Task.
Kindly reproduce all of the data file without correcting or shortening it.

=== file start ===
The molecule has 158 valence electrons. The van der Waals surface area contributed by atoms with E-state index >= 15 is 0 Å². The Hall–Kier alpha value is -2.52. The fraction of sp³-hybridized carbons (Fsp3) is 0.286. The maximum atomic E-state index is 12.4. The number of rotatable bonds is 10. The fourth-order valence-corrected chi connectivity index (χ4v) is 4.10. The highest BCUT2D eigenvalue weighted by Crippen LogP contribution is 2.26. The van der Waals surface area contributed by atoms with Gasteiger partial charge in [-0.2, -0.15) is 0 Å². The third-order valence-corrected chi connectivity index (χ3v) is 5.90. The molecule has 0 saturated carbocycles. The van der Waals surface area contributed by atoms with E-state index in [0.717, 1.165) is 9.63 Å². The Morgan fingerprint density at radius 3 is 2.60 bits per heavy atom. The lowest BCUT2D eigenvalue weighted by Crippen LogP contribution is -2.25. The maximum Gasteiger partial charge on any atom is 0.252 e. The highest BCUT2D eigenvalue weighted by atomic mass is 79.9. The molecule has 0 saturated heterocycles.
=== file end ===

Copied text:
The molecule has 158 valence electrons. The van der Waals surface area contributed by atoms with E-state index >= 15 is 0 Å². The Hall–Kier alpha value is -2.52. The fraction of sp³-hybridized carbons (Fsp3) is 0.286. The maximum atomic E-state index is 12.4. The number of rotatable bonds is 10. The fourth-order valence-corrected chi connectivity index (χ4v) is 4.10. The highest BCUT2D eigenvalue weighted by Crippen LogP contribution is 2.26. The van der Waals surface area contributed by atoms with Gasteiger partial charge in [-0.2, -0.15) is 0 Å². The third-order valence-corrected chi connectivity index (χ3v) is 5.90. The molecule has 0 saturated carbocycles. The van der Waals surface area contributed by atoms with E-state index in [0.717, 1.165) is 9.63 Å². The Morgan fingerprint density at radius 3 is 2.60 bits per heavy atom. The lowest BCUT2D eigenvalue weighted by Crippen LogP contribution is -2.25. The maximum Gasteiger partial charge on any atom is 0.252 e. The highest BCUT2D eigenvalue weighted by atomic mass is 79.9. The molecule has 0 saturated heterocycles.